Internet Payments

Secure & Reliable

Your data is encrypted and secure with us.
VeraSafe Security Seal

Lethbridge Herald Newspaper Archives

- Page 9

Join us for 7 days to view your results

Enter your details to get started

or Login

What will you discover?

  • 108,666,265 Obituaries
  • 86,129,063 Archives
  • Birth & Marriages
  • Arrests & legal notices
  • And so much more
Issue Date:
Pages Available: 32

Search All United States newspapers

Research your ancestors and family tree, historical events, famous people and so much more!

Browse U.S. Newspaper Archives

Select the state you are looking for from the map or the list below

OCR Text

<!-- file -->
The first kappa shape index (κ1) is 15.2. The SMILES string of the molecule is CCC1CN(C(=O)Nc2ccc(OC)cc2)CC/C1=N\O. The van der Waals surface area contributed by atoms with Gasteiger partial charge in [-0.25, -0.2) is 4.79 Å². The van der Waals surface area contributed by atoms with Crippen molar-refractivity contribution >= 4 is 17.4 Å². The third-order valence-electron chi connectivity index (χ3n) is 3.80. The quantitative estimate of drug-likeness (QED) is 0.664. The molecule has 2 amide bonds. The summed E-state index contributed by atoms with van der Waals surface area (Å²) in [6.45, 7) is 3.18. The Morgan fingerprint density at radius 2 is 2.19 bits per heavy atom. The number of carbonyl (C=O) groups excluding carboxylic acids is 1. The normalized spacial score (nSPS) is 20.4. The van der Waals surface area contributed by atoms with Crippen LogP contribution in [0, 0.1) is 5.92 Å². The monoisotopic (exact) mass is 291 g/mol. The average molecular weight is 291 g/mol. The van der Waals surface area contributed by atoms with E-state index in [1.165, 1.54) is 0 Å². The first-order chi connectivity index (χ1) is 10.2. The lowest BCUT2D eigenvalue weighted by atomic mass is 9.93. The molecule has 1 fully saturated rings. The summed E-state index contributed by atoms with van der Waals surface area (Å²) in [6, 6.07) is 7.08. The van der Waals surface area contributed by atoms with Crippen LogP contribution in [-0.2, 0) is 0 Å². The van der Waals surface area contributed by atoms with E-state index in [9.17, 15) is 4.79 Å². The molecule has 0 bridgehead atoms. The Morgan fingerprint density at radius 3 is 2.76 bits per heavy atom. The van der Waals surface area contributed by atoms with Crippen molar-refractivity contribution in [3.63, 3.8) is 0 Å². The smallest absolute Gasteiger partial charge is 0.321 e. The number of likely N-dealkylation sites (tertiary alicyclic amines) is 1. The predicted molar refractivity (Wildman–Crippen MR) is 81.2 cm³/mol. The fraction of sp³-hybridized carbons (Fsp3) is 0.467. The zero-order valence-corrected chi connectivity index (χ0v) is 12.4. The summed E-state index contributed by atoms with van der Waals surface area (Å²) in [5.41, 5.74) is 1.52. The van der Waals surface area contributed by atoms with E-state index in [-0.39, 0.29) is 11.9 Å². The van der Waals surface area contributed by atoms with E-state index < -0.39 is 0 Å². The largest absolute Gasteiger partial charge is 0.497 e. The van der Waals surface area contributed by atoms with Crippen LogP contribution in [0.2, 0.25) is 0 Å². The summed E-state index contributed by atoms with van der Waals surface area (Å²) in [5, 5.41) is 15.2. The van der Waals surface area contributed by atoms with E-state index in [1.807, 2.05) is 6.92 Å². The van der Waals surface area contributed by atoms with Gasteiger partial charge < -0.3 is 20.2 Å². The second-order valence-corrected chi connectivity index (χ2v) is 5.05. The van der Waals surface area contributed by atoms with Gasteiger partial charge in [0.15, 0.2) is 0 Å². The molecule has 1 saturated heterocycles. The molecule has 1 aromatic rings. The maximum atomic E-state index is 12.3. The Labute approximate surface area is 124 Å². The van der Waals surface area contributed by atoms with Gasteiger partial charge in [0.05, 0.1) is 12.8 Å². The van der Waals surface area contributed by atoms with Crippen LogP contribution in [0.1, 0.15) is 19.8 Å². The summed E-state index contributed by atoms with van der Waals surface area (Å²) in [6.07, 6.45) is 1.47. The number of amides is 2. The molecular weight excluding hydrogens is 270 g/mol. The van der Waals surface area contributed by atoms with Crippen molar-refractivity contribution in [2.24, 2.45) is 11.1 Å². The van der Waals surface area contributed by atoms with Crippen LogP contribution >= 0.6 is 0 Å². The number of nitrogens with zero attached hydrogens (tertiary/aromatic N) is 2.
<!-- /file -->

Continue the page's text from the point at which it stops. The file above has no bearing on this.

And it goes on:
Lethbridge Herald, The (Newspaper) - July 24, 1973, Lethbridge, Alberta ENJOY A CARIBBEAN CRUISE 5-8 14 Day Cruises Available From New York from and up on Quetn Eljzabtth II Art Williams Travel Centra Village Mall Phono 3213201 The Lethbridge Herald SECOND SECTION Lethbridge, Alberta, Tuesday, July PAGES 9 TO 16 IfTHMUDGE OfflCE FURNITURE LTD, Uwor Uvol 7th Strvtt Shopping Mall Uthbridgo, Alborta Phono (403) FILING CABINETS End of the line 'BILL GROENEN As the prime minister discusses the future of the West with its four premiers, this quiet scene near Vauxhall may remind many of the past peopled by pioneering men and women without whom there would be no Confederation as we know it today. 25 years serving friends at coffee counter By.QEORGE STEPHENSON "Herald Staff Writer In a world of so few con- stants, seeing a familiar face from year-to-year is unusual. But, at the lunch counter in the Saan store on 5th Street it's refreshing. For 25 (or is It years Angie Cajcik has greeted cus- tomers at the Metropolitan lunch counter in the Saan store. Angie is uniire when she started, as is the head office. "It was 1948 or 1949 but I am not sure which they want to give me a gold watch for my 25 years but they "he company) don't know whether to present it this year or next, "she says with a smile. Angie, as she prefers to be called, constantly moves up and down the counter mak- ing sure everyone has been taken care of, putting pies and pastries in the display shelves and keeping the equipment spotless. She is never without a kind word, ready for a short chat with her customers or, as she calls them, "her "I have met good people, bad people, but the majority are beautiful people. The ex- citement of the job comes from th3 different people I she says, never break- ing her ever-present smile. Despite offers of jobs at higher pay in different cities, Angie ha? stayed on at her counter while 15 store man- agers have come and gone. The store itself was cfaang- E. s. P. FOX VMTfftMl DMnO FOX (Uth.) DENTAl LAS ITD. 204 Mmfeo! Dental IMa. Phone 3274565 ed from the Metropolitan to Saan during that time.' Angb speaks with a hint of an accent which is hard to place until she begins speaking fluent Czech to one of her regular customers. Born in the small village of Rovensko, Czechoslovakia, Angie .came to Canada as a young girl in 1938. She worked sugar beets on a farm near Iron Springs, .north of Lethbridge, before going to Kitchener, Opt. where she worked in a tire factory. She came back and settled in Lethbridge in 1944 where she worked as a dish washer at a steak house which used to be on 3rd Avenue. "The manager said I was too nice to be working in the back so be moved me to the front The first morning 24 RCMP came in and ordered bacon and eggs and ham, I couldn't speak English' very well and was confused and shaking like a leaf. "Finally one of the RCMP got up and put on an apron and helped cook up the eggs and bacon." Working the cash register for the first time in her life added to her problems. "When someone would give me a ten dollar bill for a Eve-rent coffee, I would ring up on the till." She went back to Kitchener for a short time, then return- ed to Lethbridge in 1948 or 1949. When Angie first arrived in Canada she says she didn't like it and wanted to walk back to Czechoslovakia. Now, however, she would nsver leave Lethbridge. "I love it here, I couldn't part with she says. She does, however, bold deep feelings for her home- land. In 1968 when the Soviets invaded Czechoslovakia she remembers, "it affected me very much and put the coun- try back 30 years." Her. uncles, aunts a brother still live in Czecho- slovakia where she visited them in 1989. "I put the big stuns on all of she says, occasion- ally unsure of her English yet rarely making a mistake. "I posed as a saleslady and pushed my way into my uncle's house. They-didn't re- cognize me but were very surprised when they found out who I was." While in Prague a fight broke out in St. Wenceslas Square over some Englishmen taking pictures which is il- legal. Czech police needed an interpreter to talk with the Angie was asked. Angie Cajcik serves coffee ond conversation Beat The Heat! ADMIRAL I.T.U. AIR CONDITIONERS While They Lost LETHBRIDGE APPLIANCES Wwnt 905 3rd Avenue South WINDOW COOLER SPECIALS! 5000 BTU 6000 BTU WOO ITU Other and typw at Comparable low Prices CHARLTON HILL LTD. 1262 2nd Ave. S. Standoff man jailed for weapon possession A 23-year-old Standoff man was sentenced to 80 days hi jail Monday after he plead- ed guilty last week to a charge of possession of an of- fensive weapon. On July 14, Arnold Healy shewed up uninvited at a ART DIETRICH DENTURE CLINIC DENTAl MECHANIC Sdhworfz Wdfl. 222 Srti St. S. 32S-4O95 lawn party at 303 6th St. S. and threatened the people there wilh a knife. A 20-year-old Balcarres, Sasfc., man was sentenced to three months in jail after he admitted breaking into the Safeway store, 316 6th St. S., and stealing about worth of merchandise. Nyle Creely smashed the front window of the store July 15 and stole some cigarettes and other items. The jail Jerm was given because Cree- ly had a previous record. After explaining to them that the battle scarred square was sacred to the Czech people and that they could not take pictures, she drifted into the crowd. She remembers the police yelling that they had not fin- ished with her and telling people to stop the woman in the yellow scarf. Not wanting to get involved Angie pulled the scarf from her head and disappeared among the mil- ling crowd. When she returned to Can- ada she could have kissed the ground she was standing on she was so happy to be back, she says. She was frightened many times in Czechoslovakia, even though she was not classified as a runaway refugee. All has not been roses dur- ing the 25 years behind the counter. About one and a half years ago the Metropolitan closed and Saan stores took over with the thought to clos- ing down the lunch counter and sending Angie to Calgary as a manager in another iiore. Hie counter closed for three months, during which time many people asked when it would open again. The counter reopened a year ago March and she was back serving her friends. "Now its been so long that babies that used to come in with their parents are bring- ing their own babies Angie says. She remembers 5th Street S. as the main street of Leth- bridge. She adds "it is not a skid "It hurts my feelings when people say that I have not seen anything nasty on 9th Street The stores are nice and friendly." Angie admits that she has thought of quitting, cnce go- ing as far as giving seven months notice. But now those thoughts are gone. "If 1 am still moving I win be here in ten she says proadjy. Couple from the United Slates comes into Lethbridge every five years to see if Angie is still at the counter. They can expect to see her a few times yet And maybe have some of the finest cof- fee and conversation in town. Funds okayed for area centennial projects The provincial cabinet has approved expenditures for seven projects in the Leth- bridge district to celebrate the 100th anniversary of the North West Mounted Police in Alberta. The expenditures are in- cluded in the the cabinet has approved for 14 projects in the province. Four of the seven projects were approved for Fort Mac- leod, first home of the NWMP, who arrived in Alberta in 1874. The Fort Macleod Histori- cal Association received 770 to erect a centennial build- ing. The Fort Macleod Cen- tennial Society was granted for a special historical homecoming event and the Fort Macleod Laonettes club Armed men unsuccessful in Sparwood hold-up For the two aimed men who attempted Monday after- noon to steal from a Royal Bank courier, Spar- wood, B.C.'s first armed rob- bery ended -in failure. Disguised as department of Man, son killed in crash Two Lethbridge residents, a father and son, were killed Monday when the car they were driving collided with a truck at Kipp, eight miles west of Lethbridge. Joseph Ondrik, 50, and his son, Timothy Michael, who would have been 14 Monday, both of 1105 16th St. N., were westbound on Highway 3 when their car collided with a truck crossing the high- way. The truck was driven by try highways personnel, they flagged down a 1970 Bronco four miles north of Sparwood as the vehicle was transport- ing the money to a Royal Bank branch in Elkford, 20 miles north of Sparwood. "When the vehicle stopped Li the fake highway con- struction zone die robbers had set up, the two men pulled handguns and forced the driver, Ken Jensen, and a female passenger, both em- ployed .by the bank, to leave the vehicle and walk to- wards a nearby creek. However, the bandits were uaabte -to get the money which was kept in a special- ly filled compartment in the vehicle. They then got in a getaway car and drove away towards Sparwood. The getaway car was found about half an hour later parked in the Spardel trailer court in Sparwood, but the two armed' men were no- where to be found. Two members of the identi- fication section, RCMP, from Cranbrook were called in to was given to aid m completing a centennial ground.. In addition was granted for the beginning of archaetogical work at Writ- ing-On Stone Provincial Park, where an outpost was estab- lished in 1887 and occupied until 1888. The other expenditures were: to support the provincial museum and ar- chives in archaelogkal ex- cavations of the Fort Mac- leod garrison site, to the Blood Indian Tribe for ceremonies inducting RCMP officials into chieftainship and to the Cardston and District Chamber of Com- merce for creation of a dis- play of original paintings and copies depicting the RCMP in action. Donald Frederick aid Sparwood BCMP investi- eon, 40, of Sylvan Lake. roadblocks were up Lethbridge Coroner Dr. John Morgan has not decided if an inquest will be held. at Fernie, Bkirmore, and Fort Macleod, but the ban- dits are still at large. Local bookstore offers Information Canada books Young faces behind office desks Those new and young faces behind store counters and desks are not the evidence of local abuses of the child labour laws. More likely they're the re- sult of Canada Manpower's Exposure '73 program. More than 30 young people between the ages of 13 and 16 are getting an introduction this week to business and ed- ucation opportunities in the city. It's to help them plan a career. The junior high school stu- dents work a five-day week _of half-days and receive a honorarium. Some 55 city businesses have opened their doors this summer to UK program which is funded by the provincial department of culture, youth and recreation in with Canada Manpower. Books on Canadians and government publications, pre- viously available through re- tail outlets in some of the countries larger cities, can now be purchased at a local book store. Dave Nance, manager of the House of Books in Leth- bridge carries some of the more popular books put out by Information Canada. Among the better sellers are: Native Trees of Canada, Birds of Canada, Canada Yearbook, unabridged and ab- breviated editions, Survival Guide in Northern Regions, frying training manuals on learning to fly. Books also stocked and have proven popular deal with gardening, rock col- lecting, cooking, the outdoors. A Northern cook book is one of the more unique items. It tells how to cook such things as rabbit, beaver, wild duck, venison, caribou, rein- deer and even sweet grass buffalo. The House of Books, which has handled Information Can- ada books since the middle of June is one of a number of book stores which make available the books to smaller centres, at a retail level At one time says Mr. Nance, the books were available only in such centres as Ottawa, Van- couver and Winnipeg. The retail outlet provides the customer an opportunity to see first hand some of the material that is produced by the federal department. A customer can order through the store a book which may not be available or order the book privately through the Queens Printer. In addition to the general interest type of books, gov- ernment publications which deal with parliament and gov- ernment departments, for ex- ample, agriculture (periodi- cals) the Economic Council of Canada, Energy mines and Resources and Canadian Wild- life Service, are available. noot COVEUNOS Cvsfetn lotions Pfc. 321-0372 2716 12 S. ASTRO REALTY LTD. KAWASAKI 75 c.c. to 901 c.c. LETHBRIOGE KAWASAKI COME OUT AHEAD ON A KAWASAKI 13rf> St. owl Phorw 3274117 MACK, X KUTAL UlB MoMCAl MMTA1 B1M. PHONE Super Special! SAMSON-DOMINION DELUXE 3 SPEED STAND MIXERS Colon poppy and wedge- wood blue. Mixer is also portable, can be removed from stand for hand use. Reg. 21.95 Special Call Housewares 327-5767 DOWNTOWN Heafato Kentucky Fried Chicken Salads French Fries Buttered rolls Breads cakes pastries PERFECT FOR Parties or Picnics Family Gatherings SVEN ERtCKSEN'S FOOD AND PASTRY SHOP 2021 3rd Avt. 328-8161 1701 MM. Drive Phone 328-7751 ;